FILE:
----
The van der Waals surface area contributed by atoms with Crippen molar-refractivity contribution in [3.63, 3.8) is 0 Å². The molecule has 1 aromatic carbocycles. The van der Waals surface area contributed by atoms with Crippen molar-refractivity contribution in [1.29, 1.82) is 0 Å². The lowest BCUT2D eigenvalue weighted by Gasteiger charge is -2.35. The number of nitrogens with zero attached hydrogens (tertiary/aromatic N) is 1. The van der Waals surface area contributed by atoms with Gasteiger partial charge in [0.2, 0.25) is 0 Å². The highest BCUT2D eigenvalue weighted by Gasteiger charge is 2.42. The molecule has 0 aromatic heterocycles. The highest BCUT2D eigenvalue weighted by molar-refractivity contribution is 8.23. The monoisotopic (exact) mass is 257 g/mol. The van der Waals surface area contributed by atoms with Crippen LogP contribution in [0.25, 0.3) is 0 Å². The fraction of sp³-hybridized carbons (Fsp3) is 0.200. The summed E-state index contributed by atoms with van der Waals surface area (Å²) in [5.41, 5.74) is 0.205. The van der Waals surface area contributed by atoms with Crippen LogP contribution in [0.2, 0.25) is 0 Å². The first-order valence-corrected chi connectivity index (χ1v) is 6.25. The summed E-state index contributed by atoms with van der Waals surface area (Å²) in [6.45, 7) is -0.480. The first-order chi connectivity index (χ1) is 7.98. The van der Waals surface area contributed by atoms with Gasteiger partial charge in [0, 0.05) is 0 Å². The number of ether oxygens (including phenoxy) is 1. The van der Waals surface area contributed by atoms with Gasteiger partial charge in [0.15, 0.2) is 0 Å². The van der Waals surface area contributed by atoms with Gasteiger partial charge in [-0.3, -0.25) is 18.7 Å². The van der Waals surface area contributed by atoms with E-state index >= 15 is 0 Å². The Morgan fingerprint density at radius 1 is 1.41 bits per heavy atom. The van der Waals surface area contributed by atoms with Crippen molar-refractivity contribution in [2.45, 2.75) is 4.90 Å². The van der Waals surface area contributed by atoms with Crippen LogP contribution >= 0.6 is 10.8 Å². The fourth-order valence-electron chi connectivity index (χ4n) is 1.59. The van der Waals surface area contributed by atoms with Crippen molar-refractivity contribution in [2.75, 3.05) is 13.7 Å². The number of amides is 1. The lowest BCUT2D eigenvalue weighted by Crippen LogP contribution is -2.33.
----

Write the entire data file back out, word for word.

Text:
The van der Waals surface area contributed by atoms with Crippen molar-refractivity contribution in [3.63, 3.8) is 0 Å². The molecule has 1 aromatic carbocycles. The van der Waals surface area contributed by atoms with Crippen molar-refractivity contribution in [1.29, 1.82) is 0 Å². The lowest BCUT2D eigenvalue weighted by Gasteiger charge is -2.35. The number of nitrogens with zero attached hydrogens (tertiary/aromatic N) is 1. The van der Waals surface area contributed by atoms with Gasteiger partial charge in [0.2, 0.25) is 0 Å². The highest BCUT2D eigenvalue weighted by Gasteiger charge is 2.42. The molecule has 0 aromatic heterocycles. The highest BCUT2D eigenvalue weighted by molar-refractivity contribution is 8.23. The monoisotopic (exact) mass is 257 g/mol. The van der Waals surface area contributed by atoms with Crippen LogP contribution in [0.25, 0.3) is 0 Å². The fraction of sp³-hybridized carbons (Fsp3) is 0.200. The summed E-state index contributed by atoms with van der Waals surface area (Å²) in [5.41, 5.74) is 0.205. The van der Waals surface area contributed by atoms with Crippen LogP contribution in [0.2, 0.25) is 0 Å². The first-order valence-corrected chi connectivity index (χ1v) is 6.25. The summed E-state index contributed by atoms with van der Waals surface area (Å²) in [6.45, 7) is -0.480. The first-order chi connectivity index (χ1) is 7.98. The van der Waals surface area contributed by atoms with Gasteiger partial charge in [0, 0.05) is 0 Å². The number of ether oxygens (including phenoxy) is 1. The van der Waals surface area contributed by atoms with Gasteiger partial charge in [0.15, 0.2) is 0 Å². The van der Waals surface area contributed by atoms with Gasteiger partial charge in [-0.3, -0.25) is 18.7 Å². The van der Waals surface area contributed by atoms with E-state index >= 15 is 0 Å². The Morgan fingerprint density at radius 1 is 1.41 bits per heavy atom. The van der Waals surface area contributed by atoms with Crippen molar-refractivity contribution in [2.45, 2.75) is 4.90 Å². The van der Waals surface area contributed by atoms with Crippen LogP contribution >= 0.6 is 10.8 Å². The fourth-order valence-electron chi connectivity index (χ4n) is 1.59. The van der Waals surface area contributed by atoms with Crippen molar-refractivity contribution in [2.75, 3.05) is 13.7 Å². The number of amides is 1. The lowest BCUT2D eigenvalue weighted by Crippen LogP contribution is -2.33.